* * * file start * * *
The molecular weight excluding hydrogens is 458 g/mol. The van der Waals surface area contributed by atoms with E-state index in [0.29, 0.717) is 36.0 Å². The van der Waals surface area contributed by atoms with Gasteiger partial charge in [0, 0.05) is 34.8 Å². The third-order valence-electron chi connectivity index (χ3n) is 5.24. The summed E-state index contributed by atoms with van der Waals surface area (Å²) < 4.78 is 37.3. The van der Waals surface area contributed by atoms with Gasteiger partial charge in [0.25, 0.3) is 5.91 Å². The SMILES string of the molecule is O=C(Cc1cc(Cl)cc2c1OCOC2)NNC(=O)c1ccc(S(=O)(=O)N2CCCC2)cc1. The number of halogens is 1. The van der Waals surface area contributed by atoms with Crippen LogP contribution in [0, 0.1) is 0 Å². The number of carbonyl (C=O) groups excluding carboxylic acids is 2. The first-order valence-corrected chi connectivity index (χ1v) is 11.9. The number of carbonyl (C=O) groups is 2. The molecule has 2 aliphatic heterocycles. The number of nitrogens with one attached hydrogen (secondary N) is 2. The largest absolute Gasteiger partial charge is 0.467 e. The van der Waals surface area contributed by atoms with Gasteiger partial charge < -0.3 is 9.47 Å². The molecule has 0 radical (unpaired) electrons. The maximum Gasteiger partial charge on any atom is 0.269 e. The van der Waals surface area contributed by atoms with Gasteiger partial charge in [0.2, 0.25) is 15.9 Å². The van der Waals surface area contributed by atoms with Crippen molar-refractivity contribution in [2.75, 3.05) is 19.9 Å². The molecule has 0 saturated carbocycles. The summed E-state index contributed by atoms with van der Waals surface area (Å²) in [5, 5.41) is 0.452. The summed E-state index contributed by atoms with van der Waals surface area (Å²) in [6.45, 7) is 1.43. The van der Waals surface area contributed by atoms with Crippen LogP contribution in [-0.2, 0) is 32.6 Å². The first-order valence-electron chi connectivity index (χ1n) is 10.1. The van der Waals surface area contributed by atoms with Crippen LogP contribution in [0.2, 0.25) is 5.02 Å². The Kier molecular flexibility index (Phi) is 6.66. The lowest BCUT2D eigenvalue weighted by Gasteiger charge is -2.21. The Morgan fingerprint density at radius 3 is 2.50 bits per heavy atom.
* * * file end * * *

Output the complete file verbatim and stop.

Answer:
The molecular weight excluding hydrogens is 458 g/mol. The van der Waals surface area contributed by atoms with E-state index in [0.29, 0.717) is 36.0 Å². The van der Waals surface area contributed by atoms with Gasteiger partial charge in [0, 0.05) is 34.8 Å². The third-order valence-electron chi connectivity index (χ3n) is 5.24. The summed E-state index contributed by atoms with van der Waals surface area (Å²) < 4.78 is 37.3. The van der Waals surface area contributed by atoms with Gasteiger partial charge in [0.25, 0.3) is 5.91 Å². The SMILES string of the molecule is O=C(Cc1cc(Cl)cc2c1OCOC2)NNC(=O)c1ccc(S(=O)(=O)N2CCCC2)cc1. The number of halogens is 1. The van der Waals surface area contributed by atoms with Crippen LogP contribution in [0, 0.1) is 0 Å². The number of carbonyl (C=O) groups excluding carboxylic acids is 2. The first-order valence-corrected chi connectivity index (χ1v) is 11.9. The number of carbonyl (C=O) groups is 2. The molecule has 2 aliphatic heterocycles. The number of nitrogens with one attached hydrogen (secondary N) is 2. The largest absolute Gasteiger partial charge is 0.467 e. The van der Waals surface area contributed by atoms with Gasteiger partial charge < -0.3 is 9.47 Å². The molecule has 0 radical (unpaired) electrons. The maximum Gasteiger partial charge on any atom is 0.269 e. The van der Waals surface area contributed by atoms with Gasteiger partial charge in [0.2, 0.25) is 15.9 Å². The van der Waals surface area contributed by atoms with Crippen molar-refractivity contribution in [2.75, 3.05) is 19.9 Å². The molecule has 0 saturated carbocycles. The summed E-state index contributed by atoms with van der Waals surface area (Å²) in [5, 5.41) is 0.452. The summed E-state index contributed by atoms with van der Waals surface area (Å²) in [6.45, 7) is 1.43. The van der Waals surface area contributed by atoms with Crippen LogP contribution in [-0.2, 0) is 32.6 Å². The first-order valence-electron chi connectivity index (χ1n) is 10.1. The van der Waals surface area contributed by atoms with Crippen LogP contribution in [0.2, 0.25) is 5.02 Å². The Kier molecular flexibility index (Phi) is 6.66. The lowest BCUT2D eigenvalue weighted by Gasteiger charge is -2.21. The Morgan fingerprint density at radius 3 is 2.50 bits per heavy atom.